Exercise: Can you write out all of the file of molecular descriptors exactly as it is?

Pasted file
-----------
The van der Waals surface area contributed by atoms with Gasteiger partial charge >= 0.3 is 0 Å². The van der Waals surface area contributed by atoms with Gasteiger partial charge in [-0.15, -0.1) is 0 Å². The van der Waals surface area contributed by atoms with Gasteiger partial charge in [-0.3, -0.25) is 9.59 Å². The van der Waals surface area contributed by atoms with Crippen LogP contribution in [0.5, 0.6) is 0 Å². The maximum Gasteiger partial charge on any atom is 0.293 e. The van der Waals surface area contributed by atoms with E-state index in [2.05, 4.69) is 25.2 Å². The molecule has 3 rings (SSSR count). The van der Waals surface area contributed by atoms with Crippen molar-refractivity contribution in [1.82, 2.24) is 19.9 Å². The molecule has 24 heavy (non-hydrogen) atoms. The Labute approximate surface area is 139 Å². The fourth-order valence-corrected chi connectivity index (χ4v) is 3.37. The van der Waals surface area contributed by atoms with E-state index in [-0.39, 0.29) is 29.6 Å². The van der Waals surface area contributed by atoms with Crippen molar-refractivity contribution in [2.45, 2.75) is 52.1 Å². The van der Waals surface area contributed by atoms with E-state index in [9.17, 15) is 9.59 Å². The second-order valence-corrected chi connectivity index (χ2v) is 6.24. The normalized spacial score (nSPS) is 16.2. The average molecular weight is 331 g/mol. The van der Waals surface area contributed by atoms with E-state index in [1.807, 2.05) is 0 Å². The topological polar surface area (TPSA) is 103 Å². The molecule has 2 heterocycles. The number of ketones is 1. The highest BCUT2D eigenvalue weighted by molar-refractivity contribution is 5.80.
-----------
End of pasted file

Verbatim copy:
The van der Waals surface area contributed by atoms with Gasteiger partial charge >= 0.3 is 0 Å². The van der Waals surface area contributed by atoms with Gasteiger partial charge in [-0.15, -0.1) is 0 Å². The van der Waals surface area contributed by atoms with Gasteiger partial charge in [-0.3, -0.25) is 9.59 Å². The van der Waals surface area contributed by atoms with Crippen LogP contribution in [0.5, 0.6) is 0 Å². The maximum Gasteiger partial charge on any atom is 0.293 e. The van der Waals surface area contributed by atoms with E-state index in [2.05, 4.69) is 25.2 Å². The molecule has 3 rings (SSSR count). The van der Waals surface area contributed by atoms with Crippen molar-refractivity contribution in [1.82, 2.24) is 19.9 Å². The molecule has 24 heavy (non-hydrogen) atoms. The Labute approximate surface area is 139 Å². The fourth-order valence-corrected chi connectivity index (χ4v) is 3.37. The van der Waals surface area contributed by atoms with E-state index in [-0.39, 0.29) is 29.6 Å². The van der Waals surface area contributed by atoms with Crippen molar-refractivity contribution in [2.45, 2.75) is 52.1 Å². The van der Waals surface area contributed by atoms with E-state index in [9.17, 15) is 9.59 Å². The second-order valence-corrected chi connectivity index (χ2v) is 6.24. The normalized spacial score (nSPS) is 16.2. The average molecular weight is 331 g/mol. The van der Waals surface area contributed by atoms with E-state index in [1.807, 2.05) is 0 Å². The topological polar surface area (TPSA) is 103 Å². The molecule has 2 heterocycles. The number of ketones is 1. The highest BCUT2D eigenvalue weighted by molar-refractivity contribution is 5.80.